Tuesday 07 January 2014
caries was among hunters and gatherers actually very rare – but in North Africa had people 15,000 years ago already many carious teeth. The hunter-gatherers subsisted among other things, acorns, pine nuts and screws – and they were bad for teeth
hunter-gatherers in the east of present-day Morocco had around 15,000 years ago extraordinarily strong caries. Almost every set of teeth found in excavations had rotted. More than every second tooth of adults had at least one hole, as anthropologists in the “Proceedings” of the U.S. National Academy of Sciences (“PNAS”) report. The team led by Louise Humphrey from the Natural History Museum in London had examined 52 bits.Normally
had had hunter-gatherers rarely caries. But the people of North Africa would have fed mainly on acorns and pine nuts, the researchers write. These included reportedly particularly many carbs and ensure deposits on the teeth, which then leads to tooth decay. Therefore, the decay was so frequent as in modern industrialized populations, which makes a lot of refined sugar and processed cereal teeth broken.
The remains of the jaw bones and teeth belong to the culture of Ibéromaurusien, who had lived in the Middle and Late Stone Age in North Africa. According to the study 51 percent of the teeth had holes and only 3 out of 52 adults no signs of tooth decay.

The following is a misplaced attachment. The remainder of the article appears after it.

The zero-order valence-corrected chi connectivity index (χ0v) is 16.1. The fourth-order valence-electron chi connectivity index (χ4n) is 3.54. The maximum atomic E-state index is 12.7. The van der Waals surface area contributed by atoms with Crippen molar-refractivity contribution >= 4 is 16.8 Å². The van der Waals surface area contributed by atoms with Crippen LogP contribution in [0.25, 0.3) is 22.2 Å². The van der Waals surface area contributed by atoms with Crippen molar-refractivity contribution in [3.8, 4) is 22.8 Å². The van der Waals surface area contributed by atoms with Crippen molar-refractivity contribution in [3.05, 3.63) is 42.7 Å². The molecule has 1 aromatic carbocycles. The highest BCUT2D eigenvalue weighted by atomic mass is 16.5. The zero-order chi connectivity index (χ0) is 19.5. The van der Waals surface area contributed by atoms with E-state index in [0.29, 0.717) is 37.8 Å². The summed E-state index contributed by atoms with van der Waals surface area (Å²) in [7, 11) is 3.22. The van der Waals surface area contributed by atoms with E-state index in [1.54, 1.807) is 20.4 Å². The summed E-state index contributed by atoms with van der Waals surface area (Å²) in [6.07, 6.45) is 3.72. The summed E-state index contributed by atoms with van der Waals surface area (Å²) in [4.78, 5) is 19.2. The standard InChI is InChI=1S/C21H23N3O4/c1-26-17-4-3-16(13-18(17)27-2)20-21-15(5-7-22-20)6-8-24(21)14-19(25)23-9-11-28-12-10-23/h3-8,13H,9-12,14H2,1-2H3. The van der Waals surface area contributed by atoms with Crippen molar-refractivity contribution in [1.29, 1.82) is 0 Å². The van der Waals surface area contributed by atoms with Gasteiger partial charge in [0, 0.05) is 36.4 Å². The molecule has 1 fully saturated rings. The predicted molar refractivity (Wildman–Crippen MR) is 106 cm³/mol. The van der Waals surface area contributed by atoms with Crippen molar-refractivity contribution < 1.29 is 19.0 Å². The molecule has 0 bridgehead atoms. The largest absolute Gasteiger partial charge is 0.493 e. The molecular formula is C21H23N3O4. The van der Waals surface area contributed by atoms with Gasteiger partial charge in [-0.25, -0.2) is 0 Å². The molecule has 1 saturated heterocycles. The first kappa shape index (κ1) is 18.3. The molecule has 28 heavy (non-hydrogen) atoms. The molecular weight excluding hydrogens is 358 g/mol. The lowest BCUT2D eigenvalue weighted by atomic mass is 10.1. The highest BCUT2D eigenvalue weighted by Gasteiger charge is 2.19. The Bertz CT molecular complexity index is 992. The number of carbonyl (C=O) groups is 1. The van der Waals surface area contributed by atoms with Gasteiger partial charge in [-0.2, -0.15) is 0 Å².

Little caries among hunters and collectors
previous studies were 2 to 48 percent of people who had practiced agriculture, affected by caries. In hunter-gatherers more than 14 percent had bad teeth.
caries occurs when several factors come together: You eat a lot of starch and sugars on the teeth to form plaque and these are not regularly cleaned away thoroughly, the saliva contains the bacteria Streptococcus mutans. These bacteria feed on the carbohydrates of the plaque. This produces acids that dissolve tooth enamel. This creates a hole, which can still further into the tooth.
No typical hunter-gatherers more
fact that it was the people of the Ibéromaurusien culture had as much caries as modern man, according to the researchers for several reasons. They were probably not typical hunter-gatherers more. Thus, the researchers found at the archaeological site of vessels with larger plant remains such as acorn caps and pine nuts. These finds are between 15,000 and 13,700 years old. Acorns and pine nuts are rich in carbohydrates, which can be destroyed by caries bacteria.
Moreover, people of Ibéromaurusien culture would have most frequently eaten snails. The researchers write: “Even if these are not causing known as tooth decay, so abrasive particles may have been contributed by the screw to the fact that the teeth were worn out.” In the scratches caries could arise particularly well.
tooth decay is now one of the most common infectious diseases in the industrialized countries and often occurs even in children. The causing bacteria can be transmitted through saliva between people. After the fourth German Oral Health Study caries affects an average of about 15 teeth in adults aged 35 to 44 years. More than 90 percent of the teeth are obtained by treatment.